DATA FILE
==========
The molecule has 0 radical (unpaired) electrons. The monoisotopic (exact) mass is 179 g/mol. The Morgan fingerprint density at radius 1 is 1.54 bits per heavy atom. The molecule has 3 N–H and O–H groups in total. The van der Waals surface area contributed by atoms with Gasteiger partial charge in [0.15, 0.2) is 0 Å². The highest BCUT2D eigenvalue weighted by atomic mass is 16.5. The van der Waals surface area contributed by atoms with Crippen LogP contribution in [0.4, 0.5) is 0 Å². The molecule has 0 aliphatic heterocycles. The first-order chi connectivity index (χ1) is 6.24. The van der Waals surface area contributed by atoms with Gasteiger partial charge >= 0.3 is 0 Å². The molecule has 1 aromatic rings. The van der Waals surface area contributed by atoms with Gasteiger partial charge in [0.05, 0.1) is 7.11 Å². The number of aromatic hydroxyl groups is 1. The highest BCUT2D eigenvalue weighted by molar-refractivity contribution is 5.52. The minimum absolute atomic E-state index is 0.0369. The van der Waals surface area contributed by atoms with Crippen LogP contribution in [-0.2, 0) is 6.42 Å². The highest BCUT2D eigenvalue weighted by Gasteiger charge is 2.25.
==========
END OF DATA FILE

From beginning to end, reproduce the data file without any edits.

The molecule has 0 radical (unpaired) electrons. The monoisotopic (exact) mass is 179 g/mol. The Morgan fingerprint density at radius 1 is 1.54 bits per heavy atom. The molecule has 3 N–H and O–H groups in total. The van der Waals surface area contributed by atoms with Gasteiger partial charge in [0.15, 0.2) is 0 Å². The highest BCUT2D eigenvalue weighted by atomic mass is 16.5. The van der Waals surface area contributed by atoms with Crippen LogP contribution in [0.4, 0.5) is 0 Å². The molecule has 0 aliphatic heterocycles. The first-order chi connectivity index (χ1) is 6.24. The van der Waals surface area contributed by atoms with Gasteiger partial charge >= 0.3 is 0 Å². The molecule has 1 aromatic rings. The van der Waals surface area contributed by atoms with Gasteiger partial charge in [0.05, 0.1) is 7.11 Å². The number of aromatic hydroxyl groups is 1. The highest BCUT2D eigenvalue weighted by molar-refractivity contribution is 5.52. The minimum absolute atomic E-state index is 0.0369. The van der Waals surface area contributed by atoms with Crippen LogP contribution in [-0.2, 0) is 6.42 Å². The highest BCUT2D eigenvalue weighted by Gasteiger charge is 2.25.